• Manuka honey controls odor and inflammation in wounds secondary to squamous cell carcinoma of the oral cavity.
  • Honey has cytotoxic effects on cultured oral squamous cell carcinomas.
  • Multiple reports indicate honey is beneficial in the treatment of radiation-induced mucositis in people undergoing curative radiotherapy for their head and neck cancer.
  • Honey is helpful in treating dry mouth in people undergoing radiation treatment for their head and neck cancer.
  • Honey enhances wound healing in nonhealing or recurrent wounds in the head and neck area after radiotherapy.

Practical applications

There are a number of ways to get to the benefits of honey in your daily routine. Here are just a few:

  • As toothpaste: Put about 0.5 teaspoon of manuka honey in your mouth and spread it around your teeth using your tongue. Then use an electric toothbrush as you would normally brush.
  • For oral soft-tissue lesions: Swish 0.25-0.5 teaspoon of honey around your mouth for one minute or so, then swallow. Use as often as necessary.
  • For lips and corners of mouth: Apply manuka honey to dry lips and sore corners of the mouth as needed.
  • For systemic benefits: Eat about 0.5 teaspoon of honey two to three times a day for benefits such as improving symptoms from upper respiratory infections, preventing gastric ulcers, and improving digestive symptoms.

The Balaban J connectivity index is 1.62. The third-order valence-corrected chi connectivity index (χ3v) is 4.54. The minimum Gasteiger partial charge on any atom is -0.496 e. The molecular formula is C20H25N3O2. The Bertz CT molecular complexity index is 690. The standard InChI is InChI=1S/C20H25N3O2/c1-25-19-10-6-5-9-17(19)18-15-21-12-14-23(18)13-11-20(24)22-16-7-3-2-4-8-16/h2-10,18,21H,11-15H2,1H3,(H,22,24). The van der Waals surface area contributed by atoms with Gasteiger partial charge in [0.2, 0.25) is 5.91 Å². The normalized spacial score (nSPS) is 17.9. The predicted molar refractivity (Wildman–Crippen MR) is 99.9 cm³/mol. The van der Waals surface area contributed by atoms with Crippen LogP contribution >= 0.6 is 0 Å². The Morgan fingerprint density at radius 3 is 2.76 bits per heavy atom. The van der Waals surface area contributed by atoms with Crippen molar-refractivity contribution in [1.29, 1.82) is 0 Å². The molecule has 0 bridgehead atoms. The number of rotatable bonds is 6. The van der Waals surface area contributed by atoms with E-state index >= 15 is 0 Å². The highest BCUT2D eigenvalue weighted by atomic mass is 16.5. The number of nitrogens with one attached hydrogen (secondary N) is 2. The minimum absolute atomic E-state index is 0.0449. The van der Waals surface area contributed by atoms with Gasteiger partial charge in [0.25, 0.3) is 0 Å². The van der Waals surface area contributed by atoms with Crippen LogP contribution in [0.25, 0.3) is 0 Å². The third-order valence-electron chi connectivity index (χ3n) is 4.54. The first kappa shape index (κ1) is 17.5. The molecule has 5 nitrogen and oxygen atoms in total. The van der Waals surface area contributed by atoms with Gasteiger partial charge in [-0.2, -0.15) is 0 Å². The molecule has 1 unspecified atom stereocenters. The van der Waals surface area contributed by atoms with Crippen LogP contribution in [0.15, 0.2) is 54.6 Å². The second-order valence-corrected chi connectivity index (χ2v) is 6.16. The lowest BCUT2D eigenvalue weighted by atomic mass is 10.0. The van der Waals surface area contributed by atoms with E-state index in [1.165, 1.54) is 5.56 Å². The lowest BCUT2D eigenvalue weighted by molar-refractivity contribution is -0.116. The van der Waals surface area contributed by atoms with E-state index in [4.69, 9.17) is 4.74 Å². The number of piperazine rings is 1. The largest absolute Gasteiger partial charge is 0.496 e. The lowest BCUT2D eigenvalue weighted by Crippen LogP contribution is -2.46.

• As mouthwash: If you feel the need to freshen your mouth, swish 0.25-0.5 teaspoon of honey, then swallow. This routine also works if you have dry mouth or xerostomia.

Purchasing options

As you can see, honey -- and especially manuka honey -- wears many hats. It can be a toothpaste, an antibiotic, an antiviral, an antifungal, a regenerative agent, an anticancer substance, an antioxidant, a prebiotic, an anti-inflammatory, and so much more. Another beautiful thing about honey is that it is an animal-based food, which is why I include in my modified carnivore diet that I call the Better Belly Blueprint.

If you want to purchase manuka honey, there are a few things you should know. The New Zealand government's Ministry for Primary Industries (MPI) created the first global standard and scientific definition for manuka honey in early 2018. This is the only government-regulated and approved standard for manuka honey in the world.

As of February 5, 2018, all honey labeled as manuka honey and exported from New Zealand is required to be tested to show that it meets the MPI standard before it can lawfully be exported. The test results from the certifying lab must accompany the export documents for the manuka honey ensuring that the product packed in New Zealand is genuine.

I usually purchase manuka honey from Manuka Health of New Zealand. I keep honey stocked in my medicine chest, kitchen pantry, and bathroom, where I keep my toothbrush, TePe EasyPick floss, and toothpaste.